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Question upgrading brakes/rotors

I have a 1975 chassis that I am converting to a /6. I am also converting to 911 5 lug bolt pattern front and rear. I have purchased 1972 911 front Boge strut housings,struts,hubs etc. This uses a M caliper with 3 inch mounts and 20mm rotors. My question is what to do in the rear? I can go with M rear calipers but then I lose emergency brake unless I do more work? Or I can go with a setup like Eric Shea produces which modifies existing 914 rear calipers to use 20mm rear 911 rotors but you have to have a machine shop take off 8mm of the outer rotor for clearance. I will install a adjustable proportioning valve to help dial in front/rear balance. Any other suggestions on what to use in the rear? Car will be street/autocross with a occasional DE.
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Old 04-07-2007, 03:31 AM
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In my first 5-lug conversion....I spaced out my rear calipers and had the 911 rotors shaved. It only cost about 30 bucks to have that done at a racing/engine machine shop.

However, I'm now putting in a 3.2l engine...so I am upgrading my entire system with a matched set of carrera brakes. I'll be adding the 911 parking brake setup...it's alot of work but several have done it in the past....it's doable.

With the matched front/rears I'm going to first try it with the proportioning valve in and then second try it with the 911 matched prpportioning valve.
Jim
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Old 04-07-2007, 06:01 AM
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Or you can have the rear hubs drilled and studs pressed in. Have this done by someone who knows WTF they are doing!! Use 914-6 rear rotors, and stock 914-4 rear calipers.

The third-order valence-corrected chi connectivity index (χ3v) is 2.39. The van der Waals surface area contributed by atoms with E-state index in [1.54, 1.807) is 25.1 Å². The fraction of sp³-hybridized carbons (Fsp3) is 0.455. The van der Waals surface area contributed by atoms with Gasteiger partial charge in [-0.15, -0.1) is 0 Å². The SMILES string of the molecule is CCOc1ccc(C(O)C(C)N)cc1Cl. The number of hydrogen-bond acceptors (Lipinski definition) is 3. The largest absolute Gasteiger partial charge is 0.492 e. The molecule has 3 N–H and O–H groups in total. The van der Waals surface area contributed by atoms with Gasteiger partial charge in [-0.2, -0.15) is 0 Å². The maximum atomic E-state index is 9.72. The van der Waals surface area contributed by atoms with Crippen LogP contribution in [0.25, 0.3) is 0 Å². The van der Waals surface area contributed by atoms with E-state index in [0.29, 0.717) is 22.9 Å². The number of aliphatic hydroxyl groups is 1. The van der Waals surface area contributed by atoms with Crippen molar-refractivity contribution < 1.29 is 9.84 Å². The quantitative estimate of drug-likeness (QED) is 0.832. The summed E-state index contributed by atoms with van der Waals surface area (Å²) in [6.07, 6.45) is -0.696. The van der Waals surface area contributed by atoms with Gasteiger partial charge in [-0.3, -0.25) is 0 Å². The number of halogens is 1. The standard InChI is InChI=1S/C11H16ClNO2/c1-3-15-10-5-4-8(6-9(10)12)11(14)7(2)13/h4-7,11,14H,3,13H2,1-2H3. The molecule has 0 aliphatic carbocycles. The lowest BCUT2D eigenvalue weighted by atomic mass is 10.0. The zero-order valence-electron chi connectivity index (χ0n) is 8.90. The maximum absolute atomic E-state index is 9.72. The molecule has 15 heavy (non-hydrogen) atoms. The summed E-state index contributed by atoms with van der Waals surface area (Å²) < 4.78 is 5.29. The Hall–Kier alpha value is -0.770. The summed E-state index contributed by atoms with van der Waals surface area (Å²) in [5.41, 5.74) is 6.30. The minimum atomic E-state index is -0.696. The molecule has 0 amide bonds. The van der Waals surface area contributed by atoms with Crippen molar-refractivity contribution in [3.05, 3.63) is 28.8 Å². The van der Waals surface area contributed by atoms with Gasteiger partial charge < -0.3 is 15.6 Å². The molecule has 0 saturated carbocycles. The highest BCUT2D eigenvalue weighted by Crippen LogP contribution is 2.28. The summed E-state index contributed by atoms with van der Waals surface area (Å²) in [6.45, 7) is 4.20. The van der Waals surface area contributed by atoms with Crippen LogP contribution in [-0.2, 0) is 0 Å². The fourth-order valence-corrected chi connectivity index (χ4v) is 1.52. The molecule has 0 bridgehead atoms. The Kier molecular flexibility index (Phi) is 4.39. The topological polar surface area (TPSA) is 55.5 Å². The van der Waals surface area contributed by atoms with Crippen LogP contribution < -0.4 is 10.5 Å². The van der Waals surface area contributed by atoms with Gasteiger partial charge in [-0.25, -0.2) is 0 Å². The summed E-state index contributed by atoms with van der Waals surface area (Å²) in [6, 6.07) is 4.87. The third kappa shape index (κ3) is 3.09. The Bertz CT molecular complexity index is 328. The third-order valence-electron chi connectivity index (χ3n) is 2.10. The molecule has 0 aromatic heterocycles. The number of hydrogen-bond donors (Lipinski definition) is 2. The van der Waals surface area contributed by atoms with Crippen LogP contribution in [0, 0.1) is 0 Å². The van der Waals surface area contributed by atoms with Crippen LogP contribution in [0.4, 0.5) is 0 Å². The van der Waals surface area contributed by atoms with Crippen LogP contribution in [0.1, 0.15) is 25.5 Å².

The fronts do most of the braking work, so using the stock rears is not really a problem.

--DD
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Old 04-07-2007, 03:21 PM
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I would stay with stock rears and spend money on other things. Vented fronts, or at least brake fluid that is a little harder to boil sounded nice to me the first time I auto crossed it.
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Old 04-07-2007, 03:32 PM
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Guys,
I just used a pretty trick set up for my race car this past weekend at Road Atlanta, and I was extremely pleased....

Previously, I had the typical Carrera front and rear rotors and calipers. Nice, but in a long weekend at the track, i kept warping my rotors and boiling the fluid (yes, I use race fluid, the stuff just above Super blue called Motol or something like that). Anyway, it was getting annoying....

I had a set of 993 calipers that I was determined to figure out how to use. I couldn't use the front because they mount different, but the rears looked promising.

So, with slight modifications to the 993 rear caliper mount holes, they fit on the front of the Carrera suspension, then I moved the Carrera fronts to the rear, and Viola, much better braking!! I already had a proportioning valve and it turns out I didn't need to adjust it at all. And I kept the Carrera rotors on the car mainly because I couldn't get a set of 993 crossed drilled rotors in time, but I htink I'll just keep it this way for now. Worked fine.

I tested it out for a full Club Race weekend at Road Atlanta had was very happy with the results. No brake fade, no warping of rotors, nothing. Perfect straight line braking. Pedal feel is just like a 993, very stiff.

Keep in mind, though, that I run 16" very wide wheels, so clearance may be an issue with 15"....not sure.

Anyway, just my .02 on the subject.
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Old 04-08-2007, 04:11 AM